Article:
• Birthdays
  • Vehicle registration
  • Car repairs
  • Medical expenses
  • Pet expenses
  • Association dues
  • Home repairs
  • Tuition
  • Annual subscriptions


Budget fun money

So many people avoid budgeting because they think it’s restrictive and prevents them from spending their money on things they enjoy.

But that doesn’t have to be the case!

Rather than looking at my budget as restrictive, I look at it as incredibly freeing. I can spend money on my hobbies without the slightest bit of guilt because I know I’ve budgeted for them.

If there’s something that brings you joy and you enjoy spending money on, make room for it in the budget!

You can even budget for spontaneous purchases. If you know that you and your partner love a last-minute Sunday brunch, set aside money every month for exactly that.


Schedule your purchases in advance

Impulse purchases can kill your budget faster than just about anything else. An easy way around that is to schedule your purchases in advance.

Let’s say you’re at the store and you see an outfit that you absolutely must have. You can totally buy the outfit, but don’t buy it on the spot. Instead, go home and look at the budget. 

Do you have room in your clothing spending category for this month? If not, schedule the purchase for next month.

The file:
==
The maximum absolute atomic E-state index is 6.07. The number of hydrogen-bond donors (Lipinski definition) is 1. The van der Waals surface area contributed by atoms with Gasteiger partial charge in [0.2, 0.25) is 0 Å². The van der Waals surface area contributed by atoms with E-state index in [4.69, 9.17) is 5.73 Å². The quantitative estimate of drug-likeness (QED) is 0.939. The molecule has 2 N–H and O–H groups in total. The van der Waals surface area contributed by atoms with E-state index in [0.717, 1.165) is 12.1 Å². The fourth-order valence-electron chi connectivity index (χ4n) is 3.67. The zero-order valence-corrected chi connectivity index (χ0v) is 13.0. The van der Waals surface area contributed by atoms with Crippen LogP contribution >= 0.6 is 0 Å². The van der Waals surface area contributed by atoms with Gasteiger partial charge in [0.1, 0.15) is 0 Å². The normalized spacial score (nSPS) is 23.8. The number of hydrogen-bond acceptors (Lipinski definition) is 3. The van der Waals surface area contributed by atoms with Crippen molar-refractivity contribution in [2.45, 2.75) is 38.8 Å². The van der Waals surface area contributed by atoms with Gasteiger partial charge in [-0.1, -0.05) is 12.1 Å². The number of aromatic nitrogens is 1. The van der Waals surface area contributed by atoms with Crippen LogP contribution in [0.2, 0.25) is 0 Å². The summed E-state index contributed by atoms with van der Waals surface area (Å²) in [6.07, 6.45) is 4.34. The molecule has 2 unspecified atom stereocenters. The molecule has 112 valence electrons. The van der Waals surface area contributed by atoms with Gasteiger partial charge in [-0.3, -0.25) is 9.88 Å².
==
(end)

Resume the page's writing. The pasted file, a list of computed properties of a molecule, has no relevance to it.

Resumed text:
Even if you know you have the money in the budget, going home and scheduling the purchase for a future date is still a good idea since it prevents you from impulse purchasing. It forces you to really make thoughtful purchases.


Identify your spending triggers and avoid them

We all have our unique spending triggers. For some people, it’s sale emails in their inboxes. For others, it’s their favorite influencer rocking a new outfit or accessory on Instagram. Chances are, you know what your biggest triggers are.

Once you know what your triggers are, you can work on avoiding them. Examples might include:

  • Unsubscribing from store emails
  • Unfollowing people on social media who make you want to spend money
  • Removing your credit card information from your favorite store’s website


Use a zero-based budget

The premise of a zero-based budget is that you give every dollar a job and budget down to zero.

Let’s say you bring home $4,000 per month. You wouldn’t just budget for your monthly bills and then leave the rest as spending money. Instead, you’d decide exactly how much you plan to put toward discretionary spending, saving, and your debt payoff plan.

Using a zero-based budget can help you stick to your budget because there simply isn’t extra money to work with. You’ve already allocated your excess money to debt or savings, so you can’t afford to impulse spend on food or clothes.

The budgeting app You Need a Budget is hands-down the best app out there for zero-based budgeting!


Plan your meals ahead of time

I used to never meal plan. Instead, I’d head to the grocery store every week and just stock up on foods I liked. But then I’d either end up throwing food away at the end of the week, or I wouldn’t have enough for every meal and I’d end up eating out.